Friday, January 16, 2015

Playback: The Abbey Theatre Digital Archive on "Dúiche", TG4

A great piece exploring the riches of the Abbey Theatre Digital Archive at the Hardiman Library, NUI Galway was aired on "Dúiche", programme, TG4 recently. "Duiche" presented by Síle Nic Chonaonaigh, features in-depth interviews with Hardiman Library Archivist Aisling Keane and Marianne Ní Chinnéide, Centre for Drama, Theatre and Performance, NUI Galway, showcasing the scale and scope of the digitisation project and also its implications for teaching, research and learning at NUI Galway. With over one million items of multi-format material available at NUI Galway when the project is completed, it comprises one of the world's greatest theatre, literary and social history collections.

You can watch the programme at the following link with the segment on the Abbey Theatre Archive beginning in the second-half of the programme at c. 11.30 minutes in.


For more on the Abbey Theatre Archive at NUI Galway, you can watch the below video:

Friday, January 9, 2015

Shields, Robinson and O'Casey - but who is the Photographer?

One of the recent television highlights was the wonderful documentary, "Man on the Bridge" - the story of Arthur Fields, the street photographer in Dublin who was known simply as 'the man on the bridge'.

Over a career spanning five decades, Fields took hundreds of thousands of photographs on the streets on Dublin, but strikingly, no negatives survive. The 'Man on Bridge' project sets out to gather those images from people all over Ireland and abroad who may have a photograph of a parent or grandparent on their wall that was taken by Fields.

Within the Shields family archive here at the Hardiman Library, there is a photograph taken by an unknown (or at least unidentified) street photographer, of Arthur Shields, Lennox Robinson and Sean O'Casey. The three are walking down a city street; Shields is to the front and left with Robinson and O'Casey to the right respectively. Robinson is smoking a cigarette and O'Casey, seemingly in conversation with Robinson, is also holding a cigarette.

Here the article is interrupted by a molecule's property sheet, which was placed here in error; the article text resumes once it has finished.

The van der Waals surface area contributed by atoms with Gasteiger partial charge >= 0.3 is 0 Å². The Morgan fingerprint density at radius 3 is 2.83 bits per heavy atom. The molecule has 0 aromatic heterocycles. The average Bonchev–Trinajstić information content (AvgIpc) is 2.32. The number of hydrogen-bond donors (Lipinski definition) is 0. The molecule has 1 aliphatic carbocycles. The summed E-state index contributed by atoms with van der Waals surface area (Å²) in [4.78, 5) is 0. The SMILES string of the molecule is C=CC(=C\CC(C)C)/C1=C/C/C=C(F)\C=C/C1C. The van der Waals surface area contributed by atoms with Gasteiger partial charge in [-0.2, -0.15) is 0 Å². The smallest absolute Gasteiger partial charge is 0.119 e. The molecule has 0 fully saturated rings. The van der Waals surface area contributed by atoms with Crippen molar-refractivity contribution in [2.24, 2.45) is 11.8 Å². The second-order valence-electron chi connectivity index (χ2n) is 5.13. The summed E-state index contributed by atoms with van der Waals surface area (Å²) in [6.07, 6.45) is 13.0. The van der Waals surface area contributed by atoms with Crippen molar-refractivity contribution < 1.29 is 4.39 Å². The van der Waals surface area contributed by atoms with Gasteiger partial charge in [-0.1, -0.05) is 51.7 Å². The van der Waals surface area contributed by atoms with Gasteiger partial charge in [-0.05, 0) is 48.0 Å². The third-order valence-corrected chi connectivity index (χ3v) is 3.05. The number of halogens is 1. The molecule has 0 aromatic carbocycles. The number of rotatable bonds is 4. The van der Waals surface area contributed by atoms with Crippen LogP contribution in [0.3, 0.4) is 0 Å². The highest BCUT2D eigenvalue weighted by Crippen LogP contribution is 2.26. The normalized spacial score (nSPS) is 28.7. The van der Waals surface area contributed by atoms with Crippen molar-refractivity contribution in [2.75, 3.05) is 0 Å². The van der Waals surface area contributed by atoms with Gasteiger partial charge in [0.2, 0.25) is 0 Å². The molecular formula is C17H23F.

T13/B/338: Arthur Shields, Lennox Robinson, Sean O'Casey, Summer 1935
The reverse of the photo simply reads, "Summer 1935, Boss, Lennox Robinson, Sean O'Casey". 'Boss' was the nickname for Arthur Shields.

The question remains: Is this photograph taken in Dublin? if so, is Arthur Fields the photographer? 

If so, it is surely one of the most literary and theatrical of Fields' images, with three Irish theatre greats in the image.

If anyone may be able to shed some light and information on this image it would be wonderful to hear.

An online exhibition from the Arthur Shields/Shields family archive, Hardiman Library, NUI Galway, is available here.

You can watch the 'Man on the Bridge' documentary online here.

Monday, January 5, 2015

Tim Robinson - The Man and the Archive on 'Arts Tonight'

Tim Robinson
Late 2014 brought the exciting news that the exceptional writer and cartographer, Tim Robinson, would deposit his archive with the Hardiman Library, NUI Galway. Encapsulating a lifetime of work committed to documenting the Irish landscape and in particular the regions of Connemara and the Burren and also the Aran Islands, the Tim Robinson archive is an incredible insight and record of how the landscape has been studied, mapped and documented and now this archive will be catalogued and made accessible for research at the Hardiman Library.

To celebrate this archive, a new book entitled Connemara and Elsewhere, edited by Prof. Jane Conroy, was published by the Royal Irish Academy in association with NUI Galway. Also, Vincent Woods, host of RTE Radio's Arts Tonight series, visited the Hardiman Library to view and explore the archive as well as visit and interview Tim Robinson himself at his home in Roundstone, Co. Galway.

You can listen back to the Arts Tonight special episode here

The Interpreting Landscape exhibition opening up the Tim Robinson archive continues throughout January at the Hardiman Building.